Young Gifted & On Track
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  • Carl Berry - Trade Accounts - B&Q
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  • eddie-tagoe-building-turbine-windmills.jpg
  • edwin-dove-information-technology-lecturer.jpg
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  • jane_george_senior-playworker-kuumba-millennium-centre.jpg
  • Jay Xavier - Carpet Salesman
  • Jimi Jagne
  • Care and Community
  • Judy Thomas - Learning Manager Waygood Centre
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  • neil-johnson-projectionist-technician
  • Paul Nicholson - Advisor to Society Club - Part time Care Worker
  • Richie Hornby - Blackie tour guide and enthusiastic gardener
  • Robbie Robinson - Bartender in Liverpool 8
  • Robert Ellis - Writing / Performing Producing a new Album
  • Ronnie Doforo - Further Education
  • Sabrina Steele - Dance choreographer
  • Stephen Mulrooney - Afro-Caribbean Dance Specialist
  • Stephen Small - Associate Professor African-American Studies
  • Steven Abdal Hadi-Smith - Project Officer Liverpool Supplementary School
  • Vinny Griffiths - Supervisor Sessional Worker – Youth Offenders Service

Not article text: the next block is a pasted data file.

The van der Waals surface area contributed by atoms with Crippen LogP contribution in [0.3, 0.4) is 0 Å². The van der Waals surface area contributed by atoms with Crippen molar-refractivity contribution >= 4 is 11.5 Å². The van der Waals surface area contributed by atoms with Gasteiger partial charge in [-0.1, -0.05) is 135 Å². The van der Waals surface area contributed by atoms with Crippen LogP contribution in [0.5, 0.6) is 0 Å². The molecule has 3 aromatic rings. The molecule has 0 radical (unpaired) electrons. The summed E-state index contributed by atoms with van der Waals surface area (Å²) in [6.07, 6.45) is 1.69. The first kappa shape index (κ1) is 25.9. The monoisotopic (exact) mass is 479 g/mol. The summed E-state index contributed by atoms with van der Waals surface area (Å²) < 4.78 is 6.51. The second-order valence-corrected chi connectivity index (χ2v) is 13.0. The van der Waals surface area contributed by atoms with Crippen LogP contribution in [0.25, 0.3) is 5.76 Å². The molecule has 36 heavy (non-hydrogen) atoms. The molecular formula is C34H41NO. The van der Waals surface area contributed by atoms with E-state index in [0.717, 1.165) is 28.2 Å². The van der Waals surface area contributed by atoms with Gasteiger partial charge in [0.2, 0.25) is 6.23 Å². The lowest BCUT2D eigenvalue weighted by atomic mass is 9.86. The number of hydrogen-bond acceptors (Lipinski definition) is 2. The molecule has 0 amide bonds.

• Yvonne Griffin  - Team Leader Family Support Liverpool Children's Services
I started attending the Blackie in the late 1960s. The whole place was different and we did things that we would never do in Liverpool 8. It was a new experience to me and something different. Just to be involved in art work was something that I had never really indulged in. It was an era when the Blackie acted as an educational base for many Black kids.
I was part of a team that interviewed such artists as The Three Degrees, Jackson 5, Temptations and The Persuasions, not only were we going to see these internationally renowned artists but we also met them backstage or in the Holiday Inn to conduct interviews - pure magic.
I was invited to attend a “ballet in Preston” by Bill Harpe. Actually it was the Dance Theatre of Harlem. I could not believe that I would be a part of a conventional ballet trip. I have been to more ballet concerts since my first experience. Even today I encourage my children to go to such events.
Eddie Tagoe
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Building turbine windmills
Liverpool
I moved to Copenhagen in 1979 and was working there for a while. I started to link with the indigenous population doing things like A Cappella / folk music and generally became part of the local artistic scene. There is little doubt that my Blackie experience enabled me to make meaningful links with ordinary people on the streets of Copenhagen.
I then had a full time job as a paint sprayer but still found time to come to the Blackie and organise playgroups and workshops. I also linked with Radio Doom and conducted a number of sound workshops. I am on tapes that are part of Black-E history.
I met my first wife in the Blackie, she was a volunteer in the late 1970’s we had two children who were both born in Denmark where we had moved. They are Danish citizens and both bi-lingual, I had been influenced by Judith Gough to learn other languages.
Viborg Denmark